Tuesday, 13 January 2015

2015 Dakar Rally: Stage 8 Results

Career-best results for some and devastating
outcomes for others made Stage 8 of the 2015
Dakar Rally one of the most tumultuous days of
this year’s rally. The second-half of the first
marathon stage, in which any bike maintenance or
repairs must be completed by the riders, saw
KTM’s Pablo Quintanilla score his first stage win of
2015. The Chilean rider beat Yamaha’s Juan
Pedrero Garcia by 11 seconds at the finish. KTM’s
Stefan Svitko rounded out the top-three.
The day’s course saw riders traverse the Uyuni
salt flats, nearly 13,000 feet above sea level.
Conditions were cold, wet and treacherous. After
traveling 293 miles of special section, competitors
were faced with 170 miles of neutralized course
which brought them back to the dunes in Chile for
a 23-mile sprint to the finish.
To begin with, rainfall overnight left the course
water-logged and especially difficult so officials
delayed the start of the special section. The
conditions immediately claimed GasGas rider
Gerard Farres Guell, who suffered a tumble at high
speed within the opening miles on the salt flat. He
broke his bike in the fall and was evacuated by
medics to be treated for hypothermia. As the day
progressed, Guell was joined by three more
top-20 riders forced to withdraw from the event.
Yamaha’s Michael Metge ran into mechanical
issues that eventually ended his campaign, later
followed by teammate Alessandro Botturi. Red Bull
KTM’s Jordi Viladoms faced mechanical issues of
his own which he desperately tried to fix, but his
broken engine proved insurmountable and the
Spaniard retired from competition.
Things were no better for Team HRC’s Joan
Barreda, who lost all hope of the overall win this
year. The Honda ace managed to retain his
position atop the general classification after
suffering a crash the previous day which left him
with a broken handlebar, obliging him to finish the
final miles using only his right hand. Overnight,
Barreda swapped handlebars with Argentinean rider
Demian Guiral and got off to a strong start,
keeping within reach of the early stage leaders.
Disaster struck Barreda before arriving at the
neutralized portion, however, the Honda rider only
able to complete the journey across Bolivia thanks
to a tow from teammate, Jeremias Israel. This set-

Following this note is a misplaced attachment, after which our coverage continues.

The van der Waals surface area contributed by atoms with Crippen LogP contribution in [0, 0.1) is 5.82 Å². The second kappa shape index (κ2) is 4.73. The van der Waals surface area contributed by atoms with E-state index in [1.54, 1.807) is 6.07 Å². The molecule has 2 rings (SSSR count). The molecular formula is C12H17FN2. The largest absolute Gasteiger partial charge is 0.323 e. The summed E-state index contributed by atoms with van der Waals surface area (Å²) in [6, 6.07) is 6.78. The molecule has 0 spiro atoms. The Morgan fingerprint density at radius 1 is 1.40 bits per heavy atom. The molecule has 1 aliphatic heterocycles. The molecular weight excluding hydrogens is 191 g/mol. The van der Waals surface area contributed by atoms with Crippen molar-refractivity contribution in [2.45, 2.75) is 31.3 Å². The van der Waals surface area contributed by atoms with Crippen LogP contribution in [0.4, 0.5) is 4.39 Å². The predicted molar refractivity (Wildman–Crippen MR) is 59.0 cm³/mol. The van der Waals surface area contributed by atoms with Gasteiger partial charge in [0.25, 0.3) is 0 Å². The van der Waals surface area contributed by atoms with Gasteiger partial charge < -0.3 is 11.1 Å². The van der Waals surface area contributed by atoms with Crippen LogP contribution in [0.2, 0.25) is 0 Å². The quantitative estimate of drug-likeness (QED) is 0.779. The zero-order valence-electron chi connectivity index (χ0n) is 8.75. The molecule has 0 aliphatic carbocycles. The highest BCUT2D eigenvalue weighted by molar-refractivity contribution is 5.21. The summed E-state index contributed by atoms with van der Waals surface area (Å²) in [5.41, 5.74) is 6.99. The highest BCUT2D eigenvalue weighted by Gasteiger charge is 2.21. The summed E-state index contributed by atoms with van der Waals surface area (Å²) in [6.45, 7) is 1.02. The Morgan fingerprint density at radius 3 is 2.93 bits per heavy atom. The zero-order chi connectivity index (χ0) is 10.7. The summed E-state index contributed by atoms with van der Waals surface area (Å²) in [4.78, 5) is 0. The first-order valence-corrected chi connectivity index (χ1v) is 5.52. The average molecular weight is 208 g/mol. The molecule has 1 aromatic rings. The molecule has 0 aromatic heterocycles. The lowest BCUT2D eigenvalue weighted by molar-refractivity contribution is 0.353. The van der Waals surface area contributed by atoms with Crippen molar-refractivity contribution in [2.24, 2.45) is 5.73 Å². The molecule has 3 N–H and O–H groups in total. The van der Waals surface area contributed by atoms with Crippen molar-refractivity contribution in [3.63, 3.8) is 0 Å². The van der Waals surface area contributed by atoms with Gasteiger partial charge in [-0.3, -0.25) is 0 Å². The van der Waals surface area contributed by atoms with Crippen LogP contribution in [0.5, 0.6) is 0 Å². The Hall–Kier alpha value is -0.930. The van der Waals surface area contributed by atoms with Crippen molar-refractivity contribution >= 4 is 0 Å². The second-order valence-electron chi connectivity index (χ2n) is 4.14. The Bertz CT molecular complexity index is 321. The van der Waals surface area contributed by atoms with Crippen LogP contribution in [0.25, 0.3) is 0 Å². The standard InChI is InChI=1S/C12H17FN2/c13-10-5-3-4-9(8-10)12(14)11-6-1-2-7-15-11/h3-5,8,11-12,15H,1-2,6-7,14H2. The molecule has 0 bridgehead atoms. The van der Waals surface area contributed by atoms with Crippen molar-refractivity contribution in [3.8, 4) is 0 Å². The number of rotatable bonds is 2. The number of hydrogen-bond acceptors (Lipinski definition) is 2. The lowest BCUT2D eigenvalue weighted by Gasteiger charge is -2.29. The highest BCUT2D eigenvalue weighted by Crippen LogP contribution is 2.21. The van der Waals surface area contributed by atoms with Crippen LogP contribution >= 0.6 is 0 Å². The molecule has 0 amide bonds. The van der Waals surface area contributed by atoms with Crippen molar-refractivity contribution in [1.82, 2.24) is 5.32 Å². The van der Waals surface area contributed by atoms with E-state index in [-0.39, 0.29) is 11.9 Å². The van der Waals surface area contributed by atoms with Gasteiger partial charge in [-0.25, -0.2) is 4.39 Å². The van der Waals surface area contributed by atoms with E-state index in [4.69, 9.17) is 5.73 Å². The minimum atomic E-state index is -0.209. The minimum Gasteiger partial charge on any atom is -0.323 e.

back cost Barreda more than an hour and a half to
Red Bull KTM’s Marc Coma. The two powered on
to the finish, with Barreda classified in 64th-place
followed by Israel in 65th, both riders ending the
day more than three hours behind the stage
winner. Barreda drops to 16th in the general
rankings, while Israel is down to 27th. In a team
statement afterward, Barreda expressed his
displeasure with officials for even allowing the
event to proceed, considering the conditions.
"In the end it’s been collateral damage, and a
disgrace what they’ve made us do today; to race
in a sea," said Barreda. "It was out of place. All the
work on all the projects that we’ve done has gone
down the pan. To make a decision like that just
wasn’t right. Today you couldn’t see a thing;
visibility was zero. We were floating around on top
of the water. They ordered us to start and this is
what happened; my Dakar is over."
Coma’s teammate, Matthias Walkner, had an
abysmal day as well after finishing third in Stage 7.
Problems on course set the Austrian back
significantly, costing him more than one hour, 40
minutes on Quintanilla, dropping him to 28th
overall. Team HRC’s Helder Rodrigues, who started
the day sixth overall, lost three hours on the stage
leaders prior to reaching the neutralized zone. He
completed Stage 8 in 66th position and now sits
19th overall.
As is often the case in Dakar, the misfortunes of
some proved beneficial to others. Coma now holds
the overall lead after finishing Stage 8 in ninth-
“Conditions were very complicated, for me over the
limit,” explained Coma. “To ride over the salt and
the water was like a kind of cement on the bike
and there was a lot of stress to try to take care of
the engine of the bike and everything. To arrive
here today is like a victory. I am happy we are
leading now but we still have five days in front of
us. We have a long way to go and every day there
is something different. We just have to take it
kilometer by kilometer.”
Team HRC’s best hope of victory now lies in Paulo
Goncalves’ hands, the Honda rider moving to
second-overall after finishing Stage 8 in 15th-
place. Goncalves has a deficit of a little more than
nine minutes on Coma. Quintanilla enters Stage 9
in podium position, his performance en route to
Iquique moving him to third overall.
Red Bull KTM’s Toby Price maintained a consistent
pace to the end of the day to earn fourth in the
stage and move to fourth overall. Team HRC’s Laia
Sanz provided a much-needed reason to celebrate
with her best result of this year’s rally, completing
Stage 8 in fifth position. She now sits ninth in
combined time.
2015 Dakar Rally Stage 8 Results
1. Pablo Quintanilla, CHL (KTM) 2:56:19
2. Juan Pedrero Garcia, ESP (Yamaha) 2:56:30
3. Stefan Svitko, SVK (KTM) 2:56:31
4. Toby Price, AUS (KTM) 2:57:00
5. Laia Sanz, ESP (Honda) 2:58:55
6. Xavier de Soultrait, FRA (Yamaha) 3:02:55
7. Alain Duclos, FRA (Sherco) 3:03:01
8. Hans Vogels, NLD (KTM) 3:03:53
9. Marc Coma, ESP (KTM) 3:03:56
10. Ruben Faria, PRT (KTM) 3:04:03
2015 Dakar Rally Overall Rankings after Stage 8
1. Marc Coma, ESP (KTM) 28:51:12
2. Paulo Goncalves, PRT (Honda) 29:00:23
3. Pablo Quintanilla, CHL (KTM) 29:02:23
4. Toby Price, AUS (KTM) 29:07:08
5. Stefan Svitko, SVK (KTM) 29:17:42
6. Ruben Faria, PRT (KTM) 29:25:46
7. Alain Duclos, FRA (Sherco) 29:49:20
8. David Casteu, FRA (KTM) 30:02:00
9. Laia Sanz, ESP (Honda) 30:10:03
10. Ivan Jakes, SVK (KTM) 30:38:59

Culled from Moto USA.


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